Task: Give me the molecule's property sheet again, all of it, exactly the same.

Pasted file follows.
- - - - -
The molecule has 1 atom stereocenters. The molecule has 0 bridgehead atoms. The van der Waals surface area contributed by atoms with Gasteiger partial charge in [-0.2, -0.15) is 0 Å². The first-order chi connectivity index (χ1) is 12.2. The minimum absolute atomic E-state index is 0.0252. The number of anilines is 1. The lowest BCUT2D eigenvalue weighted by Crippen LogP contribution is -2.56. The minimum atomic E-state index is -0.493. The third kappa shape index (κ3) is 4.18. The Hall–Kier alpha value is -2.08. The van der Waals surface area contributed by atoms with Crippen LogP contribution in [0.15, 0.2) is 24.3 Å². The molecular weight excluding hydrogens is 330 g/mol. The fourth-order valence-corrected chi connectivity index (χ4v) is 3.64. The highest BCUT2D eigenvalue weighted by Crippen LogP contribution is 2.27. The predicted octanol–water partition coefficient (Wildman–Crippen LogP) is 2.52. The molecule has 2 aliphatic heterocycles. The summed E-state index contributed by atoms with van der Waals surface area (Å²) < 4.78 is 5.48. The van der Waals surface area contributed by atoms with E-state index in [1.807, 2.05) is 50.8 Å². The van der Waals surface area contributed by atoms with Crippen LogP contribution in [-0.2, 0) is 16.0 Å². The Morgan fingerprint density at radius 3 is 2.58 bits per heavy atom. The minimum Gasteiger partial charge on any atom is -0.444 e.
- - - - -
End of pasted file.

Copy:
The molecule has 1 atom stereocenters. The molecule has 0 bridgehead atoms. The van der Waals surface area contributed by atoms with Gasteiger partial charge in [-0.2, -0.15) is 0 Å². The first-order chi connectivity index (χ1) is 12.2. The minimum absolute atomic E-state index is 0.0252. The number of anilines is 1. The lowest BCUT2D eigenvalue weighted by Crippen LogP contribution is -2.56. The minimum atomic E-state index is -0.493. The third kappa shape index (κ3) is 4.18. The Hall–Kier alpha value is -2.08. The van der Waals surface area contributed by atoms with Crippen LogP contribution in [0.15, 0.2) is 24.3 Å². The molecular weight excluding hydrogens is 330 g/mol. The fourth-order valence-corrected chi connectivity index (χ4v) is 3.64. The highest BCUT2D eigenvalue weighted by Crippen LogP contribution is 2.27. The predicted octanol–water partition coefficient (Wildman–Crippen LogP) is 2.52. The molecule has 2 aliphatic heterocycles. The summed E-state index contributed by atoms with van der Waals surface area (Å²) < 4.78 is 5.48. The van der Waals surface area contributed by atoms with E-state index in [1.807, 2.05) is 50.8 Å². The van der Waals surface area contributed by atoms with Crippen LogP contribution in [-0.2, 0) is 16.0 Å². The Morgan fingerprint density at radius 3 is 2.58 bits per heavy atom. The minimum Gasteiger partial charge on any atom is -0.444 e.